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Article updated: 5/6/2013 10:56 AM

Limo's legacy stretches over the decades

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1967 Lincoln Continental "Baby Limo"

Courtesy of Prestige MotorCar Photography

George Lehmann, left, and Robert Peterson at the White House. While commonly known as the Nixon limousine, this Lehmann-Peterson Lincoln Continental was actually accepted by President Lyndon B. Johnson in 1968.

Courtesy of Peterson family

While most Lehmann-Peterson limousines are stretched 34 inches, this "Baby Limo" is one of just six made that were merely eight inches longer than a standard Lincoln Continental.

This particular limousine was ordered by the late John G. Searle, CEO of Skokie-headquartered Searle Pharmaceutical, as a 65th birthday present to himself after growing tired of driving in Chicago traffic.

While a variety of luxuries came standard, buyers could purchase upgrades to their limousine interiors. Searle's Lincoln came with work stations.

After Searle's ownership, the limousine went to an East Coast collector before more recently coming back to an Illinois enthusiast last year.

About this Article

For those looking to travel in pure class during the 1960s, few luxury offerings were as tantalizing as a Lincoln Continental limousine assembled by Chicago's Lehmann-Peterson Coachbuilders. Two young car enthusiasts, Robert Peterson and George Lehmann, started the company in 1963 and established a headquarters on Harlem Avenue.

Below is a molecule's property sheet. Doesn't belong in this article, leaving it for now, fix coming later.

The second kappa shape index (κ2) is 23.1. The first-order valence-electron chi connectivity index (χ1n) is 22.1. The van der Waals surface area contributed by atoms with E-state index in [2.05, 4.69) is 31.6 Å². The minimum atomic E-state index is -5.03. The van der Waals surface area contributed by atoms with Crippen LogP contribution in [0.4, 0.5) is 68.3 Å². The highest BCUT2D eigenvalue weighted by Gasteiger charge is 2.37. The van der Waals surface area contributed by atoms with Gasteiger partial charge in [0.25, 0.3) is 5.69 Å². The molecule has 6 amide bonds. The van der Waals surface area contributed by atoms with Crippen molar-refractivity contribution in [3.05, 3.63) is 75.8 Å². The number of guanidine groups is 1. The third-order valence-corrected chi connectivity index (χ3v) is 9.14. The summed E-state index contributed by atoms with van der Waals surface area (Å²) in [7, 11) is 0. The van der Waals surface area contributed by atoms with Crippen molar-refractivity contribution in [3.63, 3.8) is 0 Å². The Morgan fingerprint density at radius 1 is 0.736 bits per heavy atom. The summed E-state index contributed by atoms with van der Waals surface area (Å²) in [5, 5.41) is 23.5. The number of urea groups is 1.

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    • 1967 Lincoln Continental “Baby Limo”
    •  George Lehmann, left, and Robert Peterson at the White House. While commonly known as the Nixon limousine, this Lehmann-Peterson Lincoln Continental was actually accepted by President Lyndon B. Johnson in 1968.
    • While most Lehmann-Peterson limousines are stretched 34 inches, this “Baby Limo” is one of just six made that were merely eight inches longer than a standard Lincoln Continental.
    • This particular limousine was ordered by the late John G. Searle, CEO of Skokie-headquartered Searle Pharmaceutical, as a 65th birthday present to himself after growing tired of driving in Chicago traffic.
    • While a variety of luxuries came standard, buyers could purchase upgrades to their limousine interiors. Searle’s Lincoln came with work stations.
    • After Searle’s ownership, the limousine went to an East Coast collector before more recently coming back to an Illinois enthusiast last year.
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